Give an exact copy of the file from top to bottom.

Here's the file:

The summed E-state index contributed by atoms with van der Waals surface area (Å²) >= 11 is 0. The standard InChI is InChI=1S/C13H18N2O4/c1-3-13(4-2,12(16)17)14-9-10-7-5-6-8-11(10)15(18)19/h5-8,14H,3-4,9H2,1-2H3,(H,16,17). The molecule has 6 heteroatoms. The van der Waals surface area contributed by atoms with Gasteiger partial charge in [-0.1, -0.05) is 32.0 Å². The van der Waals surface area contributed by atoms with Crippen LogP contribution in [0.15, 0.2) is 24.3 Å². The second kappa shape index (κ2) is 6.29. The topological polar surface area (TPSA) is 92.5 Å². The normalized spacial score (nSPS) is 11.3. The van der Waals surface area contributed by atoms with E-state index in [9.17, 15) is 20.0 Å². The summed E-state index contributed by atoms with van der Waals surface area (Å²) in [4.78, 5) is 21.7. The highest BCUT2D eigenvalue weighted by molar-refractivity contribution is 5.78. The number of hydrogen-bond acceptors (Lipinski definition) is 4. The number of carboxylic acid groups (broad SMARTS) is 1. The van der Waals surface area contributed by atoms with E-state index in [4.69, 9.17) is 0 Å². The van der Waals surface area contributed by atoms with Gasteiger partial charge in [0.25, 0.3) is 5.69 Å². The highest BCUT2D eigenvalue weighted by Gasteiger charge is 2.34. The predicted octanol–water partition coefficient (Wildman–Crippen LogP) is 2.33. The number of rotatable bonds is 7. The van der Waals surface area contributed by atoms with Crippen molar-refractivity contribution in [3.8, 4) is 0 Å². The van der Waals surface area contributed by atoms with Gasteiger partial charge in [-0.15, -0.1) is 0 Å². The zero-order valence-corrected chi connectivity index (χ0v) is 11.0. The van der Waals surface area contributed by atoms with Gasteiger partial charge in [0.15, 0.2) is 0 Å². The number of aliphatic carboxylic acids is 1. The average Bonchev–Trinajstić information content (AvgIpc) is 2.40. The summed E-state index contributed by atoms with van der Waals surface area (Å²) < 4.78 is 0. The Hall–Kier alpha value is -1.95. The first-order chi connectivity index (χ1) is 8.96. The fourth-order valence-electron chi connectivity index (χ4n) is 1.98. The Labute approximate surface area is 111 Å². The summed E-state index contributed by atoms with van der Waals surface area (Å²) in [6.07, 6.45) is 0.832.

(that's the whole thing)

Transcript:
The summed E-state index contributed by atoms with van der Waals surface area (Å²) >= 11 is 0. The standard InChI is InChI=1S/C13H18N2O4/c1-3-13(4-2,12(16)17)14-9-10-7-5-6-8-11(10)15(18)19/h5-8,14H,3-4,9H2,1-2H3,(H,16,17). The molecule has 6 heteroatoms. The van der Waals surface area contributed by atoms with Gasteiger partial charge in [-0.1, -0.05) is 32.0 Å². The van der Waals surface area contributed by atoms with Crippen LogP contribution in [0.15, 0.2) is 24.3 Å². The second kappa shape index (κ2) is 6.29. The topological polar surface area (TPSA) is 92.5 Å². The normalized spacial score (nSPS) is 11.3. The van der Waals surface area contributed by atoms with E-state index in [9.17, 15) is 20.0 Å². The summed E-state index contributed by atoms with van der Waals surface area (Å²) in [4.78, 5) is 21.7. The highest BCUT2D eigenvalue weighted by molar-refractivity contribution is 5.78. The number of hydrogen-bond acceptors (Lipinski definition) is 4. The number of carboxylic acid groups (broad SMARTS) is 1. The van der Waals surface area contributed by atoms with E-state index in [4.69, 9.17) is 0 Å². The van der Waals surface area contributed by atoms with Gasteiger partial charge in [0.25, 0.3) is 5.69 Å². The highest BCUT2D eigenvalue weighted by Gasteiger charge is 2.34. The predicted octanol–water partition coefficient (Wildman–Crippen LogP) is 2.33. The number of rotatable bonds is 7. The van der Waals surface area contributed by atoms with Crippen molar-refractivity contribution in [3.8, 4) is 0 Å². The van der Waals surface area contributed by atoms with Gasteiger partial charge in [-0.15, -0.1) is 0 Å². The zero-order valence-corrected chi connectivity index (χ0v) is 11.0. The van der Waals surface area contributed by atoms with Gasteiger partial charge in [0.15, 0.2) is 0 Å². The number of aliphatic carboxylic acids is 1. The average Bonchev–Trinajstić information content (AvgIpc) is 2.40. The summed E-state index contributed by atoms with van der Waals surface area (Å²) < 4.78 is 0. The Hall–Kier alpha value is -1.95. The first-order chi connectivity index (χ1) is 8.96. The fourth-order valence-electron chi connectivity index (χ4n) is 1.98. The Labute approximate surface area is 111 Å². The summed E-state index contributed by atoms with van der Waals surface area (Å²) in [6.07, 6.45) is 0.832.